On March 8th, 2024, the Securities and Exchange Commission (SEC) issued a request for public comments on Nasdaq’s pending application for a rule change to permit the trading of iShares Ethereum Trust, which is intended to reflect the price of ether. The SEC sought comments in response to six questions, including the following: 

The Exchange raises substantially similar arguments to support the listing and trading of the Shares as those made in proposals to list and trade spot bitcoin exchange-traded products (“Bitcoin ETPs”)... Are there particular features related to ether and its ecosystem, including its proof of stake consensus mechanism and concentration of control or influence by a few individuals or entities, that raise unique concerns about ether’s susceptibility to fraud and manipulation?

Today, we responded to the SEC’s request with a public comment letter explaining that Ethereum PoS has strong built-in anti-fraud and anti-manipulation mechanisms that, if anything, are more resistant to tampering than Bitcoin’s PoW consensus model. Here are some of the highlights:

  • Faster Block Finality. With its transition to PoS, Ethereum now relies on a model of provable transaction finality, meaning blocks are finalized—effectively set in stone and beyond reversal—within a much shorter time frame than under PoW. 

  • Distributed and Randomized Validation Process Prevents Large Stakeholder Control. Ethereum PoS relies on segregation of duties between two groups of block validators: proposers and attesters. This division of labor serves as a check and balance against error and manipulation. This model prevents bad actors from predicting who the proposer and attesters for a new block will be. And even if such an improbable scenario occurred, the potential resulting damage is limited only to those few blocks that have not yet been finalized.

  • Total Cost to Attack. In blockchain security, there is a concept known as “Byzantine fault tolerance” (BFT), a metric indicating the minimum proportion of network validators required to function honestly for the system’s integrity. Researchers have found that the cost to attack the network by breaching BFT is significantly higher for Ethereum than for Bitcoin, making network compromise less likely.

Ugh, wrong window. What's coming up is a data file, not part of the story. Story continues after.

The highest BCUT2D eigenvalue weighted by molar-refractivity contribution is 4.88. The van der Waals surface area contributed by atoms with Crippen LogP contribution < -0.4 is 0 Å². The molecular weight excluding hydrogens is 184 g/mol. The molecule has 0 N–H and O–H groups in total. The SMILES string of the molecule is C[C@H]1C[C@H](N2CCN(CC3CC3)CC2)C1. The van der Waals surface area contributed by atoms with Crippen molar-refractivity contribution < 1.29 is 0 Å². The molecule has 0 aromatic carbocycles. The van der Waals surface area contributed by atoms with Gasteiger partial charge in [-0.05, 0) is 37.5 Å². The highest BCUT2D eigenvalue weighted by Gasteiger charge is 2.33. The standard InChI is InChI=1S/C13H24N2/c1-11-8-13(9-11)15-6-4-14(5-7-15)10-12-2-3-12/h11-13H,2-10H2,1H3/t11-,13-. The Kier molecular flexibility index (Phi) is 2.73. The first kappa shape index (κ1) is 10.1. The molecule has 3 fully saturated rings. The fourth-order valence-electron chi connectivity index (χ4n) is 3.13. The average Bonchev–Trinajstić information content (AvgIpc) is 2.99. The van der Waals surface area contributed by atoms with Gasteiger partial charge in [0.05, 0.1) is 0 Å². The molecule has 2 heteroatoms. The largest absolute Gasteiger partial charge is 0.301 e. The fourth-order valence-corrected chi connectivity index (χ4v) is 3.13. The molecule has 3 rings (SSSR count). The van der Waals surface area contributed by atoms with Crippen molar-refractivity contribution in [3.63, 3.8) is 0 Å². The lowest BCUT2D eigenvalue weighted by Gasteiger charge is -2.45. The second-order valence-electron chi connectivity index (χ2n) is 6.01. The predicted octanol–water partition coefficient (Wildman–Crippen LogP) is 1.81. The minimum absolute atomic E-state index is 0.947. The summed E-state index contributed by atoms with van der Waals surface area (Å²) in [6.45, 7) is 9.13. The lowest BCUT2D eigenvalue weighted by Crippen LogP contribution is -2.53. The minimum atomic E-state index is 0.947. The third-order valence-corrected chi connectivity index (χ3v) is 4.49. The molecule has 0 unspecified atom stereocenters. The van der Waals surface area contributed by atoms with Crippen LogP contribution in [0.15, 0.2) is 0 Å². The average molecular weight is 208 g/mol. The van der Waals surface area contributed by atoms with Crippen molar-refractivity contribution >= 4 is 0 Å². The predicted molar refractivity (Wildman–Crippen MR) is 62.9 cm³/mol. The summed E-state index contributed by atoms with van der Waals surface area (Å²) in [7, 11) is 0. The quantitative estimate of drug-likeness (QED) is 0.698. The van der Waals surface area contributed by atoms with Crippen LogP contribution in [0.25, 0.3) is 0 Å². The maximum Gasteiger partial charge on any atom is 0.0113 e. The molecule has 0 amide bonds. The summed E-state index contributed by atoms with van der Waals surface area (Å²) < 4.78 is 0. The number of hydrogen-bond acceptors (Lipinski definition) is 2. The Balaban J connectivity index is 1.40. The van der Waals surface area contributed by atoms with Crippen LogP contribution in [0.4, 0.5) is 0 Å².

• Slashing Penalties. Ethereum penalizes validators who violate protocol rules by docking their stakes, a process known as “slashing.” Slashing serves as both a punitive measure and a deterrent. Unlike PoW, which primarily relies on the high costs of equipment and electricity to discourage attacks, PoS integrates this upfront staking cost with the ongoing risk of financial penalty.

  • Increased Security Alongside Environmental Benefits. Ethereum’s PoS is vastly more environmentally friendly than Bitcoin’s PoW. Bitcoin’s estimated annual energy consumption based on current rates is greater than Ethereum’s by a factor of 30,000.

These security protections afforded by Ethereum’s PoS model are further enhanced by:

  • Ethereum’s Decentralized Community. Ethereum’s active and sizable developer community, larger than that of Bitcoin, as well as its software client diversity make the network even more impervious to attack.

  • Ethereum’s Transparency. Anyone can participate in Ethereum development, and development work–like the Ethereum blockchain itself–is fully public. This openness enables comprehensive monitoring of network activities, further safeguarding the protocol from malicious actors.

We urge the SEC to recognize the advanced safeguards inherent in Ethereum’s design, which not only meet but exceed the exemplary security and resilience safeguards underlying Bitcoin-based ETPs that have previously been approved by the SEC.

Our mission is to onboard the next billion users to web3. We are furthering this mission through public advocacy on this important issue. Our comment letter is a step towards driving progress and providing relevant and useful information to the public. As always, we look forward to an ongoing, constructive dialogue with the SEC and its staff.

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